The other issue that I take with the author’s stance, concerns safety. The author argues that in order for efficacy of technique to be maintained and transmitted, there has to be some sort of real danger to the student. Whilst this makes sense, as a martial arts instructor, I no longer feel that this kind of risk is acceptable in 21st Century teaching. When we teach classical samurai arts, it is not prepare people for medieval Japanese combat, and, as such, the danger simply isn’t necessary. That the Katori Shinto ryu, widely regarded as one of the oldest koryu traditions, has a teaching method founded upon the need for safety is a testament to this. I must wholeheartedly disagree that such a level of genuine danger to a student is in any way necessary or fruitful in the study of koryu bujutsu.

In a way the author has almost missed his own trick. He places too much faith in the original legitimacy of the koryu schools as representative warrior training institutions for full scale Japanese battles. Many, if not even most koryu schools and techniques, are looking at using largely non-battlefield weapons (e.g. swords) and focus on single combat scenarios, often against an unarmoured opponent. Of course this is not universal, and of course this does not de-legitimise the modern practice of koryu bujutsu.

Overall, Phil Trent’s book raises some important issues and, for many a koryu adherent it is a loud and necessary wake-up call, addressing some important issues within koryu martial arts practice and people’s approach to koryu bujutsu in general. Flawless Deception is worth your time because of these thought provoking insights, although I won’t be turning to it as a definitive framework for practice any time soon.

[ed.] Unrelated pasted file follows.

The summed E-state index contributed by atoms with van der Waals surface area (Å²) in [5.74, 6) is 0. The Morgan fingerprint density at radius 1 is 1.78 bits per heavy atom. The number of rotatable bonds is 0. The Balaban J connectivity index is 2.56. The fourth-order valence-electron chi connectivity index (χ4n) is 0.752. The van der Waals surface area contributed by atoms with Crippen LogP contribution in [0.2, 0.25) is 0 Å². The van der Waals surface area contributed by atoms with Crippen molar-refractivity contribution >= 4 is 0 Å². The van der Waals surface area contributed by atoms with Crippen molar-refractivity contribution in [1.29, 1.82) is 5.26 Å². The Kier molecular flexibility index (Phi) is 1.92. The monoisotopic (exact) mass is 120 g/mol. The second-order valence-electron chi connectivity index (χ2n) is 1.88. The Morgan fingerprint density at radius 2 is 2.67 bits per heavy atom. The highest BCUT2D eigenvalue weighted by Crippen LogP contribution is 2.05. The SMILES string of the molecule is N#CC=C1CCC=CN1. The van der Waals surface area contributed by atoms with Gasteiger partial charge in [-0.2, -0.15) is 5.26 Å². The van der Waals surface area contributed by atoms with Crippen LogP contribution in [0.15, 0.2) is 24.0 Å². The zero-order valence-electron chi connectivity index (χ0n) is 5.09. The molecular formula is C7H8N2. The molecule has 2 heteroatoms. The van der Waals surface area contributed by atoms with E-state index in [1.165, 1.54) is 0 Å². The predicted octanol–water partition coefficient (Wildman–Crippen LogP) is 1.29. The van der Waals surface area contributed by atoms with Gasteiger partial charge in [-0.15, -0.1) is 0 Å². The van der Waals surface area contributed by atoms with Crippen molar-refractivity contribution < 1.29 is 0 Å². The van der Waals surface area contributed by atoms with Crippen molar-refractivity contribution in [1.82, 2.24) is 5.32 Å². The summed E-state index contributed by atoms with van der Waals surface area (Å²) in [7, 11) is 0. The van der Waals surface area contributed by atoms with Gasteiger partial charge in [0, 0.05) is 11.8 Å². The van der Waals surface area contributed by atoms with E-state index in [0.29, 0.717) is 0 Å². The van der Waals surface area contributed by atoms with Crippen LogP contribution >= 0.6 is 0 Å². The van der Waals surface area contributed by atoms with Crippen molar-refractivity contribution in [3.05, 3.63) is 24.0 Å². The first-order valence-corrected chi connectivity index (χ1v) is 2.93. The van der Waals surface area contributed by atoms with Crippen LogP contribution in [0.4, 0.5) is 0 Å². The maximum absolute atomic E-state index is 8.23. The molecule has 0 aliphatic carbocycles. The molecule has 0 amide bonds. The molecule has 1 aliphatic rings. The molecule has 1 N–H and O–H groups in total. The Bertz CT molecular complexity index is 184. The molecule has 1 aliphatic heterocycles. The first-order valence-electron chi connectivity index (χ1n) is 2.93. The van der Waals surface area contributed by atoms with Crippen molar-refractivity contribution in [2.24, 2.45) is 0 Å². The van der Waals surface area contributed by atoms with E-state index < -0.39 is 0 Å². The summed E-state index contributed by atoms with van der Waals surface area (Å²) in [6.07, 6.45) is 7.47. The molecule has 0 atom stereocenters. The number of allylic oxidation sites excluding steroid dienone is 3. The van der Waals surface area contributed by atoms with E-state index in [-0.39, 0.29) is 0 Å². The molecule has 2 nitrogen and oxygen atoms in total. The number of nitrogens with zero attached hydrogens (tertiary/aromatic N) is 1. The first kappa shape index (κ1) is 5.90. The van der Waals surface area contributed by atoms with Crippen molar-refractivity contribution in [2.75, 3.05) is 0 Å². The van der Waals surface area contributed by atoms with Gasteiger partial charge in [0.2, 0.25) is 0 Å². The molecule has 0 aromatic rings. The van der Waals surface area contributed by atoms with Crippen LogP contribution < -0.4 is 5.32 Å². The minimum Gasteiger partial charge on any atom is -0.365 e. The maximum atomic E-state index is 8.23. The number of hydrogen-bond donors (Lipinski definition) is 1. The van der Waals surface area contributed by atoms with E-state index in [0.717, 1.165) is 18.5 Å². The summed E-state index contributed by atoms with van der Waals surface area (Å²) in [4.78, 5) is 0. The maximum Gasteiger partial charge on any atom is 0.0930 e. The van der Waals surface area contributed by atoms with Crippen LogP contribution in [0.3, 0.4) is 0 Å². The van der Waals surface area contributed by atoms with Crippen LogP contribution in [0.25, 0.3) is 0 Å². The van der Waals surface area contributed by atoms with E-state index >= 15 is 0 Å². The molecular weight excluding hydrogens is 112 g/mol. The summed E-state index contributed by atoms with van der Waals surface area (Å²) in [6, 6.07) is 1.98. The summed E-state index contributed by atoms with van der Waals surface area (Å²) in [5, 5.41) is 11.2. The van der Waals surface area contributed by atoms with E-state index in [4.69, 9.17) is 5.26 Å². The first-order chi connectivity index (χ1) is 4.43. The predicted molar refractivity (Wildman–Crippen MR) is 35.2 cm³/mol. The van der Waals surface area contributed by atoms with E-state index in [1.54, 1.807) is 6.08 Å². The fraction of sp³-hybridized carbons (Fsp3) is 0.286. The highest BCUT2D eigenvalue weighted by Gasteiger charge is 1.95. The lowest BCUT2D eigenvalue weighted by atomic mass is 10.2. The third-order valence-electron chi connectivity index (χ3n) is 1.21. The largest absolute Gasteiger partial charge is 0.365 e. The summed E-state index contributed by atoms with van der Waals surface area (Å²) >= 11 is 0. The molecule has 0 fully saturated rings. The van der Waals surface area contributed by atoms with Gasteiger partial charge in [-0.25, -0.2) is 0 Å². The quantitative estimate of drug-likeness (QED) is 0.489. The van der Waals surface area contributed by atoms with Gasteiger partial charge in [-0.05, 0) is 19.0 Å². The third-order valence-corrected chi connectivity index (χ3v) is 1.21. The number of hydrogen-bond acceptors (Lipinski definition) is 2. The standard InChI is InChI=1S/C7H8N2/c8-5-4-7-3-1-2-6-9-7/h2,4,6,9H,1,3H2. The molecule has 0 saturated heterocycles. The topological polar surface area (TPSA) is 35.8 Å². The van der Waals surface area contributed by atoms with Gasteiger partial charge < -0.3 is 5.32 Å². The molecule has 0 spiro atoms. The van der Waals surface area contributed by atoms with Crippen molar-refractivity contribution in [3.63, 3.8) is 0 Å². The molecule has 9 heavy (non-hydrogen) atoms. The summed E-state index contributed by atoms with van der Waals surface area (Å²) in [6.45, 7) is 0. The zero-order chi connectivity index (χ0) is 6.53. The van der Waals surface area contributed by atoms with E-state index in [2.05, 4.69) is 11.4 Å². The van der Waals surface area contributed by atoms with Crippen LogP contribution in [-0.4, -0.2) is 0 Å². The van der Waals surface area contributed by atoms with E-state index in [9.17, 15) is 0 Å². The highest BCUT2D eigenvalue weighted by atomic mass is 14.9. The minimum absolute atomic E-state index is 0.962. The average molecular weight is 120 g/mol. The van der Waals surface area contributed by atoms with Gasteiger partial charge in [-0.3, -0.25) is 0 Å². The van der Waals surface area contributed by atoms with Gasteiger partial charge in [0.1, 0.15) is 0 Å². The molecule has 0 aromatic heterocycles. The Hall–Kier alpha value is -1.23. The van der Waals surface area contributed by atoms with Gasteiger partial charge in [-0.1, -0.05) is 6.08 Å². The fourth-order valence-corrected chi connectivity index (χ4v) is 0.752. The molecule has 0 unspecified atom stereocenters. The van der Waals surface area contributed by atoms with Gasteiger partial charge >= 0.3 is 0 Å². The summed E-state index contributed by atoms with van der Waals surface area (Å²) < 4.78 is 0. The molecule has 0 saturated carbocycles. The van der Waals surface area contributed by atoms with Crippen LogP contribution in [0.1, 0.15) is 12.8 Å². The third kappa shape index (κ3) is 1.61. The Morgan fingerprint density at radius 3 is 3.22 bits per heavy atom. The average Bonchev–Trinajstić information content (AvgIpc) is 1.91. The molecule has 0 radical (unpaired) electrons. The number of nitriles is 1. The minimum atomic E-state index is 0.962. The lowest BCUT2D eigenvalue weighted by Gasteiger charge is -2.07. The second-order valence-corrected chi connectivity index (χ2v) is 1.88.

As a final rating, I give Flawless deception 4 Stars out of 5. It is, overall a thought provoking and well argued book, however much I may disagree with some of its content and ideas. The research is strong, and generally geared toward the psychological aspects of combat and battle, although there is some koryu and history specific stuff in there as well (I particularly enjoyed the sudden appearance of my old friend Richard Kauper!). Though the conclusion was a little disappointing and there are certainly discussions to be had about some of the assertions made, it is a valiant and engaging work that should not be lightly dismissed.


Flawless Deception is available to download as an E-book! get it at https://www.amazon.co.uk/Flawless-Deception-behind-samurai-schools-ebook/dp/B014OMZ0EA

This entry was posted in Reviews and tagged , , , , , , , , . Bookmark the permalink.

One Response to A Flawless Victory?

  1. rickmatz says:

    On the wish list. Thanks.


Leave a Reply

Fill in your details below or click an icon to log in:

WordPress.com Logo

You are commenting using your WordPress.com account. Log Out / Change )

Twitter picture

You are commenting using your Twitter account. Log Out / Change )

Facebook photo

You are commenting using your Facebook account. Log Out / Change )

Google+ photo

You are commenting using your Google+ account. Log Out / Change )

Connecting to %s